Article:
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Sex Transm Infect doi:10.1136/sti.2007.028852

Screening for genital and anorectal sexually transmitted infections in HIV prevention trials in Africa

  1. Marianne Louise Grijsen (marlousgrijsen{at}hotmail.com)
  1. Kenya Medical Research Institute, Netherlands
    1. Susan M Graham (graha00{at}earthlink.net)
    1. University of Washington, United States
      1. Mary Mwangome (mmwangome{at}kilifi.kemri-wellcome.org)
      1. Kenya Medical Research Institute, Kenya
        1. Peter Githua (pgithua{at}kilifi.kemri-wellcome.org)
        1. Kenya Medical Research Institute, Kenya
          1. Sarah Mutimba (smutimba{at}kilifi.kemri-wellcome.org)
          1. Kenya Medical Research Institute, Kenya
            1. Lorraine Wamuyu (lwamuyu{at}kilifi.kemri-wellcome.org)
            1. Kenya Medical Research Institute, Kenya
              1. Haile S Okuku (haile.selassie.okuku{at}gmail.com)
              1. Kenya Medical Research Institute, Kenya
                1. Matthew A Price (mprice{at}iavi.org)
                1. International AIDS Vaccine Initiative, United States
                  1. Scott R McClelland (mcclell{at}africaonline.co.ke)
                  1. University of Washington, United States
                    1. Adrian D Smith (adrian.smith{at}dphpc.ox.ac.uk)
                    1. University of Oxford, United Kingdom
                      1. Eduard J Sanders (esanders{at}kilifi.kemri-wellcome.org)
                      1. Kenya Medical Research Institute, Kenya
                        • Published Online First 28 March 2008

                        Abstract

                        Objectives: Our objectives were (1) to demonstrate the value of routine, basic sexually transmitted infection (STI) screening at enrolment into an HIV-1 vaccine feasibility cohort study; and (2) to highlight the importance of soliciting a history of receptive anal intercourse (RAI) in adults identified as ¡¥high risk¡¦.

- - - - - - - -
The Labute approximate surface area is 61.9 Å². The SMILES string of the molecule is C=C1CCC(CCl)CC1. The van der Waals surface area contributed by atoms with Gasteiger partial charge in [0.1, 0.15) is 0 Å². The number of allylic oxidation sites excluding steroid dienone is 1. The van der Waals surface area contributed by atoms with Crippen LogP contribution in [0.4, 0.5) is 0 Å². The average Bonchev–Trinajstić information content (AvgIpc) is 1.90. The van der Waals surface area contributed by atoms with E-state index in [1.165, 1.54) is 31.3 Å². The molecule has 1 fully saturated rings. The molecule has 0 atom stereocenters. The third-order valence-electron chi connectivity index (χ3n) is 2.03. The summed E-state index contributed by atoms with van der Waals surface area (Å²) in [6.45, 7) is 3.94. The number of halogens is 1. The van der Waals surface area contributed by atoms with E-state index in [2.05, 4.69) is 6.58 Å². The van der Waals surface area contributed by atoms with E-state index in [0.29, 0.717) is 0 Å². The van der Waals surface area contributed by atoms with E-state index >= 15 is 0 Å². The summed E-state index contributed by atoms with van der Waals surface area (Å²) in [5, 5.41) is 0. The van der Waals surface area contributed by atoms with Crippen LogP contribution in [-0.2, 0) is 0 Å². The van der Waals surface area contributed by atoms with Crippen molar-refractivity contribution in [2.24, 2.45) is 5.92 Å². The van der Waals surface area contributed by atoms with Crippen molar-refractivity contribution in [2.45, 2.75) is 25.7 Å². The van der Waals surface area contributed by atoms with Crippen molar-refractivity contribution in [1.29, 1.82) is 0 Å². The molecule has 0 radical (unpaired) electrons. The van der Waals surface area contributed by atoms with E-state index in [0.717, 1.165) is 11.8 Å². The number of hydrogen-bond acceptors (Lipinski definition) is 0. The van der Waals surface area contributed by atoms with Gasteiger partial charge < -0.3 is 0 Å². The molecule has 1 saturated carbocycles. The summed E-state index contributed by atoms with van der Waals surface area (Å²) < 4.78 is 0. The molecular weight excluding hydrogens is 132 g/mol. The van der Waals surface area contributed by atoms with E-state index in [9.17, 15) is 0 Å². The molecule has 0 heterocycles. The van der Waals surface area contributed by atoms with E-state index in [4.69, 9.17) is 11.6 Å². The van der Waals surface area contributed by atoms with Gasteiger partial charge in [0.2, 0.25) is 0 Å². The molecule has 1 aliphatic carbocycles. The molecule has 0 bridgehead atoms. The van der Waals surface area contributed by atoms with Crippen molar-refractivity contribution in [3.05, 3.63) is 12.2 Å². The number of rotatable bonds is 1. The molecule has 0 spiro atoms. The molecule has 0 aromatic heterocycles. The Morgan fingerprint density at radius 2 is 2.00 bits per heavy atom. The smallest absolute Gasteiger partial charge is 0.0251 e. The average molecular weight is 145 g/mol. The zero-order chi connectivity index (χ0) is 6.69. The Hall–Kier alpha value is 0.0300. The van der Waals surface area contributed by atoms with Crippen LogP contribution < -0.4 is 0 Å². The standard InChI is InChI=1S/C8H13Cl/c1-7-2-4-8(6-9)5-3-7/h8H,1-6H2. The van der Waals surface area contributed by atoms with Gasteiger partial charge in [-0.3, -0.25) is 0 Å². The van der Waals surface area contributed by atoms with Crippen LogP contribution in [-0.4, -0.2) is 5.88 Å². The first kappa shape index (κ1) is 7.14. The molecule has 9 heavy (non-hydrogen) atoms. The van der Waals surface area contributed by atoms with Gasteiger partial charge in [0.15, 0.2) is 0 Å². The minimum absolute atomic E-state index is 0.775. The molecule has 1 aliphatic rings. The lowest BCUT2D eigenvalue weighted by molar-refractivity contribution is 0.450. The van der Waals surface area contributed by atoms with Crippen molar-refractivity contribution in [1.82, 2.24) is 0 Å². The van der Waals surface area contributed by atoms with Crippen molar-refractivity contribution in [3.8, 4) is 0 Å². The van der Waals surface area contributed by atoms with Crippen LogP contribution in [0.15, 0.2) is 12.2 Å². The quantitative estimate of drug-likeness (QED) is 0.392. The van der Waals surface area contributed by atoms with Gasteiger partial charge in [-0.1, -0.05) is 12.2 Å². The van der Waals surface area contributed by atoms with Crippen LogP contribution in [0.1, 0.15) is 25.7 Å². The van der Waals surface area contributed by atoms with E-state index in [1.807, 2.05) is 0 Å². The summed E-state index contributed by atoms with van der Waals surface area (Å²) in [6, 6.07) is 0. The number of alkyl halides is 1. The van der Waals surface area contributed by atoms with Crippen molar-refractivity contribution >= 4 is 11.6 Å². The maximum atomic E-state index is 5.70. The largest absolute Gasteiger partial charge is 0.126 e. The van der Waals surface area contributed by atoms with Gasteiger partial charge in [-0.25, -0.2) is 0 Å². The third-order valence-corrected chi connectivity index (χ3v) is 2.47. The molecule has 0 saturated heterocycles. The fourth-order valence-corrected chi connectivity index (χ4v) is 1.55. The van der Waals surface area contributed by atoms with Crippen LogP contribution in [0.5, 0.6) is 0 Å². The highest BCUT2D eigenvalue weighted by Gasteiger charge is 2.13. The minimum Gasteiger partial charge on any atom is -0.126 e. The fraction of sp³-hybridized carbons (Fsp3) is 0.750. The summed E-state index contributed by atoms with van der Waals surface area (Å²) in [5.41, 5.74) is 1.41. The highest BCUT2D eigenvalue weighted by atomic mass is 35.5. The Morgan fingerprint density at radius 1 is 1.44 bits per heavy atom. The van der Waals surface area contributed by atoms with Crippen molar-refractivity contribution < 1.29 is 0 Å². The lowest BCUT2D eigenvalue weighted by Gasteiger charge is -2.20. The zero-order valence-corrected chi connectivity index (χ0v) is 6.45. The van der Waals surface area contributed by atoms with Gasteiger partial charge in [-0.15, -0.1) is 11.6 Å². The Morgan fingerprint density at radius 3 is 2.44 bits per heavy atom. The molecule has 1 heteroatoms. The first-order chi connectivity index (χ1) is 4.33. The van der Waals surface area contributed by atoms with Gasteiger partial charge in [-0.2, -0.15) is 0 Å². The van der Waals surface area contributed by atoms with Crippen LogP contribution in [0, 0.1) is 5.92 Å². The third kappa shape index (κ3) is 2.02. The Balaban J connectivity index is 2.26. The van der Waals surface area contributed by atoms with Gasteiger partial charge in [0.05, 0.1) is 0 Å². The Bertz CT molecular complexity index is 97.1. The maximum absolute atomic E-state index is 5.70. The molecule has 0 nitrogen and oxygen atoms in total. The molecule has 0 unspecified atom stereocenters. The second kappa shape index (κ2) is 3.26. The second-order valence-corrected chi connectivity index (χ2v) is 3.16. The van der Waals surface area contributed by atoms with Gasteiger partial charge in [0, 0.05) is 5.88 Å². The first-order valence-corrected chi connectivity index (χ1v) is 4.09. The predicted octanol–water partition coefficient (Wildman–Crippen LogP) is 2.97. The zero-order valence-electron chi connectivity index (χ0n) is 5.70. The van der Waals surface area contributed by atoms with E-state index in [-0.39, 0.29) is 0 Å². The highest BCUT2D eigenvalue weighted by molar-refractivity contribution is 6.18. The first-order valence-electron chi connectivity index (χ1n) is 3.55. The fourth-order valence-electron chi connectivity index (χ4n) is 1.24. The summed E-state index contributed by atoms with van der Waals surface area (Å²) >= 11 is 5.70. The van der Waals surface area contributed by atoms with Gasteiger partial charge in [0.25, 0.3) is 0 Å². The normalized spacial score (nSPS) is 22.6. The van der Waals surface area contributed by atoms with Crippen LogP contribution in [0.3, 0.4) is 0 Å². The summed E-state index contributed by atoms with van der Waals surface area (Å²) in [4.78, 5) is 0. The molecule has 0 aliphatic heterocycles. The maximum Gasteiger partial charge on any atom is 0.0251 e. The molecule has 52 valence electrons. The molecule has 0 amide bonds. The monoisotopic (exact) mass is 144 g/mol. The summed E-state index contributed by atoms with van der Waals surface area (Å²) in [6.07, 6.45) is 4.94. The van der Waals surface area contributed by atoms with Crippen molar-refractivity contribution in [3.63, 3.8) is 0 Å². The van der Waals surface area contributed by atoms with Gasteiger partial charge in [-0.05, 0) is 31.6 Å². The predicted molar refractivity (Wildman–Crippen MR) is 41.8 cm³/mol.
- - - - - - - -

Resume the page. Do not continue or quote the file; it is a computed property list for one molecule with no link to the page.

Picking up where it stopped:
Methods: Routine STI screening was offered to adults at high risk for HIV-1 upon enrolment into a cohort study in preparation for HIV-1 vaccine trials. Risk behaviors and STI prevalence were summarized, and the value of microscopy assessed. Associations between prevalent HIV-1 infection and RAI or prevalent STIs were evaluated with multiple logistic regression.

                        Results: Participants had a high burden of untreated STIs. Symptom-directed management would have missed 67% of urethritis cases in men and 59% of cervicitis cases in women. RAI was reported by 36% of male and 18% of female participants. RAI was strongly associated with HIV-1 in men (adjusted odds ratio [aOR] = 3.8, 95% CI 2.0-V 6.9), and independently associated with syphilis in women (aOR 12.9, 95% CI 3.4-V 48.7).

                        Conclusions: High-risk adults recruited for HIV-1 prevention trials carry a high STI burden. Symptom-directed treatment may miss many cases, and simple laboratory-based screening can be done with little cost. Risk assessment should include questions about anal intercourse and whether condoms were used. STI screening, including specific assessment for anorectal disease, should be offered in African research settings recruiting participants at high risk for HIV-1 acquisition.